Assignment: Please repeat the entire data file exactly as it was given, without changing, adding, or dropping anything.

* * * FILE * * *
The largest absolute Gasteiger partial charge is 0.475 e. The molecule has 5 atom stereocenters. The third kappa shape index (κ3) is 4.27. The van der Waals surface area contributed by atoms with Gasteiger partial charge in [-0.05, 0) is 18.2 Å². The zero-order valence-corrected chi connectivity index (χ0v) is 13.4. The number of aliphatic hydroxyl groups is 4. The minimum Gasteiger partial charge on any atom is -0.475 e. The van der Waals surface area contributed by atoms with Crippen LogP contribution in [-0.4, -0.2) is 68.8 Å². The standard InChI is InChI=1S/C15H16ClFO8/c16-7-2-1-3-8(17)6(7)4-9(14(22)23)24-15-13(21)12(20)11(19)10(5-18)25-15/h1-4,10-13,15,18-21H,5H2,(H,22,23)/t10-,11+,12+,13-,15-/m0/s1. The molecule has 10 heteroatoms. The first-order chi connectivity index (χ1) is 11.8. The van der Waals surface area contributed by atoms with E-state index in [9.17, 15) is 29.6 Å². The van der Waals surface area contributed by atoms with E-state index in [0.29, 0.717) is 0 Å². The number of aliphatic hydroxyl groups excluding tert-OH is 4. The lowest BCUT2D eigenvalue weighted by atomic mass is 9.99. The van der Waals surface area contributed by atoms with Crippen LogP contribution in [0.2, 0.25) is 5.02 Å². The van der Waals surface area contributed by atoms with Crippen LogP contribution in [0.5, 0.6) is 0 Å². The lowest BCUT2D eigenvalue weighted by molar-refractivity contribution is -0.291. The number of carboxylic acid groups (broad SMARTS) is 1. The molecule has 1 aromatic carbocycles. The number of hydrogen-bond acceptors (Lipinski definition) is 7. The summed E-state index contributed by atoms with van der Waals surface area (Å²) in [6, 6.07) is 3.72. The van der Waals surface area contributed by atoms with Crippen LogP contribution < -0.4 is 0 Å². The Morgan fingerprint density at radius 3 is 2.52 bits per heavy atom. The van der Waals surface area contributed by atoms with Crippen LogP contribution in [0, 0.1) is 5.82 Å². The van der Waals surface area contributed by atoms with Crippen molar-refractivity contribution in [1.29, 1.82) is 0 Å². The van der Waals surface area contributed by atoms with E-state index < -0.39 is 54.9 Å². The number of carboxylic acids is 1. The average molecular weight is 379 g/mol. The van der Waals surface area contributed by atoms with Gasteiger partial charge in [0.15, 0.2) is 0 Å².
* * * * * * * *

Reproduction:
The largest absolute Gasteiger partial charge is 0.475 e. The molecule has 5 atom stereocenters. The third kappa shape index (κ3) is 4.27. The van der Waals surface area contributed by atoms with Gasteiger partial charge in [-0.05, 0) is 18.2 Å². The zero-order valence-corrected chi connectivity index (χ0v) is 13.4. The number of aliphatic hydroxyl groups is 4. The minimum Gasteiger partial charge on any atom is -0.475 e. The van der Waals surface area contributed by atoms with Crippen LogP contribution in [-0.4, -0.2) is 68.8 Å². The standard InChI is InChI=1S/C15H16ClFO8/c16-7-2-1-3-8(17)6(7)4-9(14(22)23)24-15-13(21)12(20)11(19)10(5-18)25-15/h1-4,10-13,15,18-21H,5H2,(H,22,23)/t10-,11+,12+,13-,15-/m0/s1. The molecule has 10 heteroatoms. The first-order chi connectivity index (χ1) is 11.8. The van der Waals surface area contributed by atoms with E-state index in [9.17, 15) is 29.6 Å². The van der Waals surface area contributed by atoms with E-state index in [0.29, 0.717) is 0 Å². The number of aliphatic hydroxyl groups excluding tert-OH is 4. The lowest BCUT2D eigenvalue weighted by atomic mass is 9.99. The van der Waals surface area contributed by atoms with Crippen LogP contribution in [0.2, 0.25) is 5.02 Å². The van der Waals surface area contributed by atoms with Crippen LogP contribution in [0.5, 0.6) is 0 Å². The lowest BCUT2D eigenvalue weighted by molar-refractivity contribution is -0.291. The number of carboxylic acid groups (broad SMARTS) is 1. The molecule has 1 aromatic carbocycles. The number of hydrogen-bond acceptors (Lipinski definition) is 7. The summed E-state index contributed by atoms with van der Waals surface area (Å²) in [6, 6.07) is 3.72. The van der Waals surface area contributed by atoms with Crippen LogP contribution < -0.4 is 0 Å². The Morgan fingerprint density at radius 3 is 2.52 bits per heavy atom. The van der Waals surface area contributed by atoms with Crippen LogP contribution in [0, 0.1) is 5.82 Å². The van der Waals surface area contributed by atoms with Crippen molar-refractivity contribution in [1.29, 1.82) is 0 Å². The van der Waals surface area contributed by atoms with E-state index < -0.39 is 54.9 Å². The number of carboxylic acids is 1. The average molecular weight is 379 g/mol. The van der Waals surface area contributed by atoms with Gasteiger partial charge in [0.15, 0.2) is 0 Å².